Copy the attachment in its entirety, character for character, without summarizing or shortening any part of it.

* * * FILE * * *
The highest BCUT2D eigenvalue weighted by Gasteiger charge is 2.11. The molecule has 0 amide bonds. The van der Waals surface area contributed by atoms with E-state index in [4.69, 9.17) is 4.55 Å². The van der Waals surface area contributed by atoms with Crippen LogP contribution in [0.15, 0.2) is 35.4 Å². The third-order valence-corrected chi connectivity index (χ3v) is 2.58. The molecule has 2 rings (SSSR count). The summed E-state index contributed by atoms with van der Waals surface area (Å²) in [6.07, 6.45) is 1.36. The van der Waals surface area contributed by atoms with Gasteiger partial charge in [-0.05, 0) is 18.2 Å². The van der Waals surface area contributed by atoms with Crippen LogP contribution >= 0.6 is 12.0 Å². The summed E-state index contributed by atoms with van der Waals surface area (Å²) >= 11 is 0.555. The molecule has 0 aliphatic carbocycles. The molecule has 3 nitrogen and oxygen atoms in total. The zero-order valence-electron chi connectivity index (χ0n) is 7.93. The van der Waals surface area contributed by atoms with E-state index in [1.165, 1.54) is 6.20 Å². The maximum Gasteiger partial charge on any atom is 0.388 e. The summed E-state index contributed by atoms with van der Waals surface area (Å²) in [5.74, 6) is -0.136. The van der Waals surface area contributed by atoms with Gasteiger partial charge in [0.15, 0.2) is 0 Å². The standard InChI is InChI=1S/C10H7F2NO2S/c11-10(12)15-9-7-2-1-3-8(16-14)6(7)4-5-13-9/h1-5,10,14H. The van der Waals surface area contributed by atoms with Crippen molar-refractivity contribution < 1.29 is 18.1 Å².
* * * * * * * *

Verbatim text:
The highest BCUT2D eigenvalue weighted by Gasteiger charge is 2.11. The molecule has 0 amide bonds. The van der Waals surface area contributed by atoms with E-state index in [4.69, 9.17) is 4.55 Å². The van der Waals surface area contributed by atoms with Crippen LogP contribution in [0.15, 0.2) is 35.4 Å². The third-order valence-corrected chi connectivity index (χ3v) is 2.58. The molecule has 2 rings (SSSR count). The summed E-state index contributed by atoms with van der Waals surface area (Å²) in [6.07, 6.45) is 1.36. The van der Waals surface area contributed by atoms with Gasteiger partial charge in [-0.05, 0) is 18.2 Å². The van der Waals surface area contributed by atoms with Crippen LogP contribution >= 0.6 is 12.0 Å². The summed E-state index contributed by atoms with van der Waals surface area (Å²) >= 11 is 0.555. The molecule has 0 aliphatic carbocycles. The molecule has 3 nitrogen and oxygen atoms in total. The zero-order valence-electron chi connectivity index (χ0n) is 7.93. The van der Waals surface area contributed by atoms with E-state index in [1.165, 1.54) is 6.20 Å². The maximum Gasteiger partial charge on any atom is 0.388 e. The summed E-state index contributed by atoms with van der Waals surface area (Å²) in [5.74, 6) is -0.136. The van der Waals surface area contributed by atoms with Gasteiger partial charge in [0.15, 0.2) is 0 Å². The standard InChI is InChI=1S/C10H7F2NO2S/c11-10(12)15-9-7-2-1-3-8(16-14)6(7)4-5-13-9/h1-5,10,14H. The van der Waals surface area contributed by atoms with Crippen molar-refractivity contribution < 1.29 is 18.1 Å².